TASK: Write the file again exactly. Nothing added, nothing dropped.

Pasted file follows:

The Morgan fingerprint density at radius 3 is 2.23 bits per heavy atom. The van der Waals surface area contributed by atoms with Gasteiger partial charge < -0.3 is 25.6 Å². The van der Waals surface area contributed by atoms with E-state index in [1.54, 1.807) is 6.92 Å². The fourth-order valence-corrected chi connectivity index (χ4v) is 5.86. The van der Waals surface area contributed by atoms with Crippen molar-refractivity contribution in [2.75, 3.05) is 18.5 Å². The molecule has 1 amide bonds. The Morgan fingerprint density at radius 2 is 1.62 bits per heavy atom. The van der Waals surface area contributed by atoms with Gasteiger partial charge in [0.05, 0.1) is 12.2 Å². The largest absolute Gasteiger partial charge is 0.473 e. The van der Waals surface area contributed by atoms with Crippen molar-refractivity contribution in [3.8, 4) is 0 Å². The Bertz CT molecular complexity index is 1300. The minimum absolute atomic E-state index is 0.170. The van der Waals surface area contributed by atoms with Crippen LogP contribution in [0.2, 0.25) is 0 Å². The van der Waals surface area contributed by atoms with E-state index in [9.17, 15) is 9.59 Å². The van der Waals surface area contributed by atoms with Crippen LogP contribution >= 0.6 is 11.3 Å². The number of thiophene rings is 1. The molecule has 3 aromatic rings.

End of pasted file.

The Morgan fingerprint density at radius 3 is 2.23 bits per heavy atom. The van der Waals surface area contributed by atoms with Gasteiger partial charge < -0.3 is 25.6 Å². The van der Waals surface area contributed by atoms with E-state index in [1.54, 1.807) is 6.92 Å². The fourth-order valence-corrected chi connectivity index (χ4v) is 5.86. The van der Waals surface area contributed by atoms with Crippen molar-refractivity contribution in [2.75, 3.05) is 18.5 Å². The molecule has 1 amide bonds. The Morgan fingerprint density at radius 2 is 1.62 bits per heavy atom. The van der Waals surface area contributed by atoms with Gasteiger partial charge in [0.05, 0.1) is 12.2 Å². The largest absolute Gasteiger partial charge is 0.473 e. The van der Waals surface area contributed by atoms with Crippen molar-refractivity contribution in [3.8, 4) is 0 Å². The Bertz CT molecular complexity index is 1300. The minimum absolute atomic E-state index is 0.170. The van der Waals surface area contributed by atoms with Crippen LogP contribution in [0.2, 0.25) is 0 Å². The van der Waals surface area contributed by atoms with E-state index in [9.17, 15) is 9.59 Å². The van der Waals surface area contributed by atoms with Crippen LogP contribution >= 0.6 is 11.3 Å². The number of thiophene rings is 1. The molecule has 3 aromatic rings.